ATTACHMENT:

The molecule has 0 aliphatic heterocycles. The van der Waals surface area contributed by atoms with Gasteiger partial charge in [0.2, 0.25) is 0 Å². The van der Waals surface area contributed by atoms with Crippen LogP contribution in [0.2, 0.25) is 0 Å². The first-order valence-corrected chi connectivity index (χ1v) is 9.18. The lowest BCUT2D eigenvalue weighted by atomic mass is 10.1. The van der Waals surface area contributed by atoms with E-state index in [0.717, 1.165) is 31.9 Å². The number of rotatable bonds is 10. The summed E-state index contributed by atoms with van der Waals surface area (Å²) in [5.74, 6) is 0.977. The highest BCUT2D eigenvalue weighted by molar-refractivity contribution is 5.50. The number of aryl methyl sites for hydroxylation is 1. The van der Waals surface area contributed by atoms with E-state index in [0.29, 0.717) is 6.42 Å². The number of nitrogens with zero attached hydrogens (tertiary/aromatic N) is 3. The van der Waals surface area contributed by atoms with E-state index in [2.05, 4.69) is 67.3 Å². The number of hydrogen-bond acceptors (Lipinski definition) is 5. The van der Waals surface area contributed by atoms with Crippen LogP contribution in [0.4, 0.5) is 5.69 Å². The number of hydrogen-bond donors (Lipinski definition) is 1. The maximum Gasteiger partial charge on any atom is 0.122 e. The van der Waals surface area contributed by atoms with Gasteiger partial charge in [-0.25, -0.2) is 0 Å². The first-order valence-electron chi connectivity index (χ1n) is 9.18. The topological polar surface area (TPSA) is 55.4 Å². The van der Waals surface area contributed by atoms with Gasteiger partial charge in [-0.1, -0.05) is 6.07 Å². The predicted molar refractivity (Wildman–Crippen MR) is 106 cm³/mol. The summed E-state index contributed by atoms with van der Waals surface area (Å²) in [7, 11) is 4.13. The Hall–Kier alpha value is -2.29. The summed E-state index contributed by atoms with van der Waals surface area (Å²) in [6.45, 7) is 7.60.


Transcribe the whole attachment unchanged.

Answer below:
The molecule has 0 aliphatic heterocycles. The van der Waals surface area contributed by atoms with Gasteiger partial charge in [0.2, 0.25) is 0 Å². The van der Waals surface area contributed by atoms with Crippen LogP contribution in [0.2, 0.25) is 0 Å². The first-order valence-corrected chi connectivity index (χ1v) is 9.18. The lowest BCUT2D eigenvalue weighted by atomic mass is 10.1. The van der Waals surface area contributed by atoms with E-state index in [0.717, 1.165) is 31.9 Å². The number of rotatable bonds is 10. The summed E-state index contributed by atoms with van der Waals surface area (Å²) in [5.74, 6) is 0.977. The highest BCUT2D eigenvalue weighted by molar-refractivity contribution is 5.50. The number of aryl methyl sites for hydroxylation is 1. The van der Waals surface area contributed by atoms with E-state index in [0.29, 0.717) is 6.42 Å². The number of nitrogens with zero attached hydrogens (tertiary/aromatic N) is 3. The van der Waals surface area contributed by atoms with E-state index in [2.05, 4.69) is 67.3 Å². The number of hydrogen-bond acceptors (Lipinski definition) is 5. The van der Waals surface area contributed by atoms with Crippen LogP contribution in [0.4, 0.5) is 5.69 Å². The number of hydrogen-bond donors (Lipinski definition) is 1. The maximum Gasteiger partial charge on any atom is 0.122 e. The van der Waals surface area contributed by atoms with Gasteiger partial charge in [-0.25, -0.2) is 0 Å². The first-order valence-electron chi connectivity index (χ1n) is 9.18. The topological polar surface area (TPSA) is 55.4 Å². The van der Waals surface area contributed by atoms with Gasteiger partial charge in [-0.1, -0.05) is 6.07 Å². The predicted molar refractivity (Wildman–Crippen MR) is 106 cm³/mol. The summed E-state index contributed by atoms with van der Waals surface area (Å²) in [7, 11) is 4.13. The Hall–Kier alpha value is -2.29. The summed E-state index contributed by atoms with van der Waals surface area (Å²) in [6.45, 7) is 7.60.